Home PageArchivesVolume no. 3Issue 1Nonfiction: Goldwater

Then What?

Cassandra Goldwater

 
I like to remember the feeling, settling in my cells, of the magic of earth, its water, its carbon, its boiling middle contained for a time under a thick crust, and then exploding, heat, liquid rock, cooling and solidifying like a sigh. The feeling of being in the middle of a sandwich, created from atoms of nothing I recognize. The sky, its shifting layers of atmosphere like blankets cradling us, the lives on earth, bacteria, virus, ant and aardvark, human. I sat in a chair watching the wide sky, its dance of clouds, gathering, swirling, thick, wispy, like polka dots, like a vision rendered from Georgia O’Keefe’s eyes onto the vast canvas of blue that shifts its shades, shaped by light, by electricity, particle by particle, over a meadow where people laid claim to the bluebirds nesting. I especially claimed ownership of the spirit of the bluebird, a wish for happiness to fly up my nose with every breath. In this landscape, I left the meadow tall, refused to mow, refused to join the others wishing the natural world away.

“I don’t venture out to where the deer live, so they shouldn’t come into my yard,” one woman said at a neighborhood gathering after her return from a trip to Universal Studios. Universal Studios. The small rooms in all our minds where we make up our stories, punctuate our narratives with moving pictures that shift across frames filled with light, artificial. This same woman understood that her husband stayed behind a closed door, hunting in the jungle of Internet porn at the birth of the World Wide Web. I preferred the snake that crawled into the basement seeking cool shelter to the closeted heat in the hearts in the houses that surrounded me.

There was a pond in the midst of the meadow that bordered the development. An old snapping turtle lived in it. In its season, the turtle deposited eggs along the edge of another neighbor’s yard. She asked, “Is there a turtle relocation program down at the Audubon reserve?”

Foolishly I inquired. “Are you afraid that raccoons and foxes will eat the eggs?”

“Oh, no, not at all. Snapping turtles are dangerous. I mean what if a five-year-old was down at the pond and the turtle went after it?” she said.

“Well,” I replied, “I can’t imagine a five-year-old unsupervised at the edge of the pond or not able to outrun a turtle.”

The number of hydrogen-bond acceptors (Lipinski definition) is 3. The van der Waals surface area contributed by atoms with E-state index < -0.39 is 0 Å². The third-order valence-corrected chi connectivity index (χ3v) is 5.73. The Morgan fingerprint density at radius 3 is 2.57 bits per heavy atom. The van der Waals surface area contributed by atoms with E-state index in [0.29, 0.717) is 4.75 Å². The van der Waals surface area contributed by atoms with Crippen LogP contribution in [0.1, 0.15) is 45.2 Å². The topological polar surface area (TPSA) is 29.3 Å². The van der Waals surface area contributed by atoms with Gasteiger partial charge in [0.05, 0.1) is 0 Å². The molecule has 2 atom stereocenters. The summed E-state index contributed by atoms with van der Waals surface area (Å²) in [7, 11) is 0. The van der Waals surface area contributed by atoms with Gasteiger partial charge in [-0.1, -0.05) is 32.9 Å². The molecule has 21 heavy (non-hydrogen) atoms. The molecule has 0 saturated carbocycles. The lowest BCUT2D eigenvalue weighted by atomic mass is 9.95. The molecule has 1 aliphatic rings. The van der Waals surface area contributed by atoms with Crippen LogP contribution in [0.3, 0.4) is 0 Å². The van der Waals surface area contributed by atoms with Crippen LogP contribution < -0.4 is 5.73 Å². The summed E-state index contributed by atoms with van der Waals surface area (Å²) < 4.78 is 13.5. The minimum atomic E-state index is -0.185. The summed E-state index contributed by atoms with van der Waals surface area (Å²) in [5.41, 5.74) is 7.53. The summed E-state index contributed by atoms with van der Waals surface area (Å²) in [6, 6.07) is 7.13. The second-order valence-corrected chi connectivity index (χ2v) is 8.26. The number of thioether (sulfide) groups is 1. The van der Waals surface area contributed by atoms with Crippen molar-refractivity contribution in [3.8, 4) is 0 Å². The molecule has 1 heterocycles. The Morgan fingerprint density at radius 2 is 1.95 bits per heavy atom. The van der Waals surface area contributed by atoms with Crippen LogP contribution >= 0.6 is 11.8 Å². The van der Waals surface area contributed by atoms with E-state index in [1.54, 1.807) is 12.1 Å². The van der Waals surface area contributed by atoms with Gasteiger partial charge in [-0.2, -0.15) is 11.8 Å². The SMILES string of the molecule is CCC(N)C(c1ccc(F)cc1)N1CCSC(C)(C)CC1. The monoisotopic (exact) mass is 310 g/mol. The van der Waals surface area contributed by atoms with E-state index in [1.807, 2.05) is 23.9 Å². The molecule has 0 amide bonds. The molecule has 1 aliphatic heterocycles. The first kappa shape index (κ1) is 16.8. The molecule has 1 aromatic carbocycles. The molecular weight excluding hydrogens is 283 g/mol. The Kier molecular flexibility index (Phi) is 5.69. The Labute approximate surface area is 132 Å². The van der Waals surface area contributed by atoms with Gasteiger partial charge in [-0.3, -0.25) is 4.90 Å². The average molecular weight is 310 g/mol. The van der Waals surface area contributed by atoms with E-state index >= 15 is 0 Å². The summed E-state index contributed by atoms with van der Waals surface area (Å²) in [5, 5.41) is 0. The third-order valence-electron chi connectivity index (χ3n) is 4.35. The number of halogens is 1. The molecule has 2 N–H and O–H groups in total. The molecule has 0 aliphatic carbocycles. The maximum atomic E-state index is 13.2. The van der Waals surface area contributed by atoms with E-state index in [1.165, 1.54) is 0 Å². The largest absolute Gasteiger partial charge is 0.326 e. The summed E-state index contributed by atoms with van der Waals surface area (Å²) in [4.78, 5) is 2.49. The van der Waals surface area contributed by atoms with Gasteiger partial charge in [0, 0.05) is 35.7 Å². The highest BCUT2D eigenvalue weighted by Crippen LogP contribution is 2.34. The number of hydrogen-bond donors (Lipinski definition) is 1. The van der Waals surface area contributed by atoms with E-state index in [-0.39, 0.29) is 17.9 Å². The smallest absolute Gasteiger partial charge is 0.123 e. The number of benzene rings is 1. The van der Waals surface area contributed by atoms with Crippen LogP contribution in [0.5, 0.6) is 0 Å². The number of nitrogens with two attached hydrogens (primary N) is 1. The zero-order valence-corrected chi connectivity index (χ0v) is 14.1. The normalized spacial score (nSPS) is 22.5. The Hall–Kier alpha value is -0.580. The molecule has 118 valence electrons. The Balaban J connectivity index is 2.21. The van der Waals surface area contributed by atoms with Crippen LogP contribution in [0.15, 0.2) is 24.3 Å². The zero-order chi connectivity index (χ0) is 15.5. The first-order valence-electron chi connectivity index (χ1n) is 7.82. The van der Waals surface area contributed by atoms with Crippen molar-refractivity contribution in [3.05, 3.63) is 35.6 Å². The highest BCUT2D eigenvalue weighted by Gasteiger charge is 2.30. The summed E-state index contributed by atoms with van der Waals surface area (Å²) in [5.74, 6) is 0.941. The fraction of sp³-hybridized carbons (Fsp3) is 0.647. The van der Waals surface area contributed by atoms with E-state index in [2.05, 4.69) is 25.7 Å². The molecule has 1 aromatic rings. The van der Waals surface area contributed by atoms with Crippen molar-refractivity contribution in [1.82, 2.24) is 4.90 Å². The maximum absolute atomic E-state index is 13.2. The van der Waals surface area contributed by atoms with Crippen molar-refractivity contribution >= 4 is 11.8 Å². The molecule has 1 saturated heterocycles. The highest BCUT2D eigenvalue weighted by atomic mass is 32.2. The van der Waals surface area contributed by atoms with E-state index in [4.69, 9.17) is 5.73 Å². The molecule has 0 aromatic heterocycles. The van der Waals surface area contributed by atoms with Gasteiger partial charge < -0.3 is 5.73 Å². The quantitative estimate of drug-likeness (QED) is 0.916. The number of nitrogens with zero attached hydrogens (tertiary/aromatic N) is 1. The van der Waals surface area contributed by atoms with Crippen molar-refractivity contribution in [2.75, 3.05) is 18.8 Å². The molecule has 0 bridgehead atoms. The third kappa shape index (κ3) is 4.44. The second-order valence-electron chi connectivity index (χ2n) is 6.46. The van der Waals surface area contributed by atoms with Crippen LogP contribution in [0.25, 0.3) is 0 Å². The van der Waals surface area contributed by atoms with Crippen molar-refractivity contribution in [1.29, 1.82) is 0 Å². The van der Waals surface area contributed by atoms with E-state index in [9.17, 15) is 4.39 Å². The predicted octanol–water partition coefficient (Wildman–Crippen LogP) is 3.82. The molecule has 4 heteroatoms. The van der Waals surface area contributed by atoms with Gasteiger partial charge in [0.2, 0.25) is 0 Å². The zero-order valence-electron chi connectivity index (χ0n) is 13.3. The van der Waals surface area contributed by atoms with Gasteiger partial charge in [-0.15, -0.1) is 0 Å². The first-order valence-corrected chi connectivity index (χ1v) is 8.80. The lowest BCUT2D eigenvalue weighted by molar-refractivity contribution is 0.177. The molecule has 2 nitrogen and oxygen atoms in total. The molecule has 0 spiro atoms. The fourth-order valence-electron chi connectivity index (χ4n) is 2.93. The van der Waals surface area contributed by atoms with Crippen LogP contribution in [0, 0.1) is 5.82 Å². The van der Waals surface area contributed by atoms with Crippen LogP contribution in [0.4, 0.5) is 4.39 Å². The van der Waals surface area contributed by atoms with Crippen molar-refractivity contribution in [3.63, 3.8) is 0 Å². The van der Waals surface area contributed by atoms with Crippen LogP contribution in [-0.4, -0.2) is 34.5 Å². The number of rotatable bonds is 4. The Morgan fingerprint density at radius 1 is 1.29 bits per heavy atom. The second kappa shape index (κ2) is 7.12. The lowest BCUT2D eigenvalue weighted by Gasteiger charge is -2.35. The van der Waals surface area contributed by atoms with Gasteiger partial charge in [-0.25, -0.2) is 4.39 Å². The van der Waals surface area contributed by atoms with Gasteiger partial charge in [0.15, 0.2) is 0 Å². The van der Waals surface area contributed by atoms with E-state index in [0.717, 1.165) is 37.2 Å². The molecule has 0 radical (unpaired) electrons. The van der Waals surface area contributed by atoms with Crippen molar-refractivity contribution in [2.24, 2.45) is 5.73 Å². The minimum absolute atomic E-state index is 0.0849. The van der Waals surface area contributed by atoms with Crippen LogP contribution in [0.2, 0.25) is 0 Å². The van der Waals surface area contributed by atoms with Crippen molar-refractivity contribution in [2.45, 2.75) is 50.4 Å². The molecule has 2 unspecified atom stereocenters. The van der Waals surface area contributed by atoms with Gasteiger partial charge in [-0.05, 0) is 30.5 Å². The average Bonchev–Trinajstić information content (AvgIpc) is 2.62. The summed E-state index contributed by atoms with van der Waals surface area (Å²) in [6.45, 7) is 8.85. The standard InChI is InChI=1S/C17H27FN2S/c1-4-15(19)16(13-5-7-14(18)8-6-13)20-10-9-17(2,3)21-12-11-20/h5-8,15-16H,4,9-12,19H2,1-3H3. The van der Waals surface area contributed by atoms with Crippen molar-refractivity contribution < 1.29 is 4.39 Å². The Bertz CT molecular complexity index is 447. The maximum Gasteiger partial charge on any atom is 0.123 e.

With that, we parted company, each to our own bit of turf. I left the milkweed to bloom for the monarch butterfly, picked up praying mantises on the small lawn and put them into the tall grass, a way station of safety when I mowed the small area around the house. One morning, I heard the screeching of robins and crows, saw the crossing shadows diving and soaring; the flutter of wings, like a herd rushing across the desert, blurred together, giving mass to air. In the center of the commotion, a hawk spread its wings and puffed its feathers like a blowfish on land, another bird caught in its claws. The infantry retreated and the hawk exhaled, deflating into a small bird, hardly larger than its prey. Clear-eyed and competent, it carried its dinner away, a few feathers left behind. I felt like I had witnessed something holy.

Another woman who let songbirds she purchased at a pet store reproduce and fly around a room in her house asked me why I hadn’t tried to stop the hawk. Well, for one thing, it was too late. And for another, I did not question the purity of the moment, the truth of the thing. “Does anyone slap your hand as you grab a package of chicken at the grocery store?” I asked. I do not know if I could kill an animal with my hands and eat it. I try to remember that when I eat flesh.

I caught my first fish after being mesmerized by a rainbow trout’s undulating search for food around a small point of rocks. My prize was a small sunfish. I ran up the bank to show my parents and asked my father to take it off the hook so I could put it back into the water. I was afraid of hurting the fish. My brothers laughed as they slapped their catch against the surface of the water, sink or swim.

Then what? The moment of recognition, a mystery with no solution, an ordinary bit of the real. A ball called Earth—soil, water, atmosphere, and roiling middle—covered in experiments in living. This sheltering sky. This moment of atoms passing, shape shifting in eternity, the praying and the prey.


Cassandra Goldwater is a writer and photographer composing and composting in Lexington, Massachusetts, with her husband, one son, two dogs and one cat. She has an MFA in Creative Nonfiction from Lesley University where she currently teaches writing, literature, and composition.
 

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